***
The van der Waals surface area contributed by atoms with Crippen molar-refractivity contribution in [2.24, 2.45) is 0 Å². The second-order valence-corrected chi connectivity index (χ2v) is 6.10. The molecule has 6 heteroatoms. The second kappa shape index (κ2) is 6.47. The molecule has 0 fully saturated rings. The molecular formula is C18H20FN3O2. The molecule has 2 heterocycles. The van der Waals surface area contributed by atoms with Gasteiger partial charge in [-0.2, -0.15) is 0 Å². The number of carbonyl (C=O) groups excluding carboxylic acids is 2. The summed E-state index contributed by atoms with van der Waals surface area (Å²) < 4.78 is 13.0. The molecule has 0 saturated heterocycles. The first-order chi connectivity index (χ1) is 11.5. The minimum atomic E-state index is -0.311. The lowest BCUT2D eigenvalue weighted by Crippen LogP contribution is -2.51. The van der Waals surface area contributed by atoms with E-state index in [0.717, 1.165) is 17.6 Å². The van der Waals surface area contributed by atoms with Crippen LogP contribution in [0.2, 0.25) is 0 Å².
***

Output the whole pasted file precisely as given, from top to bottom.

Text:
The van der Waals surface area contributed by atoms with Crippen molar-refractivity contribution in [2.24, 2.45) is 0 Å². The second-order valence-corrected chi connectivity index (χ2v) is 6.10. The molecule has 6 heteroatoms. The second kappa shape index (κ2) is 6.47. The molecule has 0 fully saturated rings. The molecular formula is C18H20FN3O2. The molecule has 2 heterocycles. The van der Waals surface area contributed by atoms with Gasteiger partial charge in [-0.2, -0.15) is 0 Å². The number of carbonyl (C=O) groups excluding carboxylic acids is 2. The summed E-state index contributed by atoms with van der Waals surface area (Å²) < 4.78 is 13.0. The molecule has 0 saturated heterocycles. The first-order chi connectivity index (χ1) is 11.5. The minimum atomic E-state index is -0.311. The lowest BCUT2D eigenvalue weighted by Crippen LogP contribution is -2.51. The van der Waals surface area contributed by atoms with E-state index in [0.717, 1.165) is 17.6 Å². The van der Waals surface area contributed by atoms with Crippen LogP contribution in [0.2, 0.25) is 0 Å².